“(b) For the purpose of this section the term ‘hovercraft’ means a vehicle which travels over land or water in a cushion of air generated by such vehicle.”

Report to Congress Regarding Effect of Reciprocity Provisions

Section 2 of Pub. L. 92–163 authorized the Secretary of the Treasury, for a period of five years following Nov. 23, 1971, to make a report at the beginning of each regular session to the Congress regarding activities under Pub. L. 92–163, including but not limited to the extent to which foreign governments are extending reciprocal privileges to the vessels of the United States.

Admission of Alaska as State

Effectiveness of amendment of this section by Pub. L. 85–508 was dependent upon the admission of Alaska into the Union under section 8(b) of Pub. L. 85–508. Admission was accomplished Jan. 3, 1959, on issuance of Proc. No. 3269, Jan. 3, 1959, 24 F.R. 81, 73 Stat. c16, as required by sections 1 and 8(c) of Pub. L. 85–508. See notes preceding section 21 of Title 48, Territories and Insular Possessions.

Jurisdiction Over Common Carriers Between Ports in Hawaii and Other Ports

Pub. L. 86–3, § 18(a), Mar. 18, 1959, 73 Stat. 12, as amended Pub. L. 86–624, § 46, July 12, 1960, 74 Stat. 423, provided that: “Nothing contained in this Act shall be construed as depriving the Federal Maritime Board [now Secretary of Transportation] of the exclusive jurisdiction heretofore conferred on it over common carriers engaged in transportation by water between any port in the State of Hawaii and other ports in the United States, or possessions, or as conferring on the Interstate Commerce Commission jurisdiction over transportation by water between any such ports.”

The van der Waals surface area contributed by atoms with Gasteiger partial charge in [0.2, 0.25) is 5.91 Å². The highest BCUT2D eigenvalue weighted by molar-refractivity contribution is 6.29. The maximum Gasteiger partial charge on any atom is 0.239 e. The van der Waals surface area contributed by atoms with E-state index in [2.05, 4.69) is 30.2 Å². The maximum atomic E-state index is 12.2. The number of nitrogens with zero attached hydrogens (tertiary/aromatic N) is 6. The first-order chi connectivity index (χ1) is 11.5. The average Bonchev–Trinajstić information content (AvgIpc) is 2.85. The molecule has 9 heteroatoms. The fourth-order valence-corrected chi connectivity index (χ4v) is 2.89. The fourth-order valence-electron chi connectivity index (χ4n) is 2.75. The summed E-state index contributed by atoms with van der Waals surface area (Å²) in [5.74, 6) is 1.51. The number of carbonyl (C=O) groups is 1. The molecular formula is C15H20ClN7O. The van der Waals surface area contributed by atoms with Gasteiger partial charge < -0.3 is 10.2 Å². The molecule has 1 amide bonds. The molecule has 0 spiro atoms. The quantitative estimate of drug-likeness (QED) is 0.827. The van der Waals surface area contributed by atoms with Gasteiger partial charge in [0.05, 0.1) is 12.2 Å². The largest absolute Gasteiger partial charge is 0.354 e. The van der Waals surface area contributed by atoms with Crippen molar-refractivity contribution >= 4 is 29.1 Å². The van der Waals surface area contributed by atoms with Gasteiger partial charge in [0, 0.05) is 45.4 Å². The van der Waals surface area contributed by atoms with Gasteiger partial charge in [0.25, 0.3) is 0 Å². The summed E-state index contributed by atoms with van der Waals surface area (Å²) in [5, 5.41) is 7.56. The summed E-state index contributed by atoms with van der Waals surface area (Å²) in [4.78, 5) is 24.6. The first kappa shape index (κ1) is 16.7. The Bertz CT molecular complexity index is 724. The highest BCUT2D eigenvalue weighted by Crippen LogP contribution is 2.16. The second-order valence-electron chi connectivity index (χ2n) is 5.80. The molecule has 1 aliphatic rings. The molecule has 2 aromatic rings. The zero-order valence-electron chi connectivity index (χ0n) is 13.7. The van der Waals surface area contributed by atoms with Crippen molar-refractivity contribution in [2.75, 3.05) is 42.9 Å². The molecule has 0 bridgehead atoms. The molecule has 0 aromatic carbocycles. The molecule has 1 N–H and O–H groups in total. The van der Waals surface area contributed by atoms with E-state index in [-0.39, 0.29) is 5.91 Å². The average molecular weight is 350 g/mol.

[Interstate Commerce Commission abolished and functions of Commission transferred, except as otherwise provided in Pub. L. 104–88, to Surface Transportation Board effective Jan. 1, 1996, by section 702 of Title 49, Transportation, and section 101 of Pub. L. 104–88, set out as a note under section 701 of Title 49. References to Interstate Commerce Commission deemed to refer to Surface Transportation Board, a member or employee of the Board, or Secretary of Transportation, as appropriate, see section 205 of Pub. L. 104–88, set out as a note under section 701 of Title 49.]

Jurisdiction Over Common Carriers Between Ports in Alaska and Other Ports

Section 27(b) of Pub. L. 85–508 provided that: “Nothing contained in this or any other Act shall be construed as depriving the Federal Maritime Board [now Secretary of Transportation] of the exclusive jurisdiction heretofore conferred on it over common carriers engaged in transportation by water between any port in the State of Alaska and other ports in the United States, its Territories or possessions, or as conferring upon the Interstate Commerce Commission jurisdiction over transportation by water between any such ports.”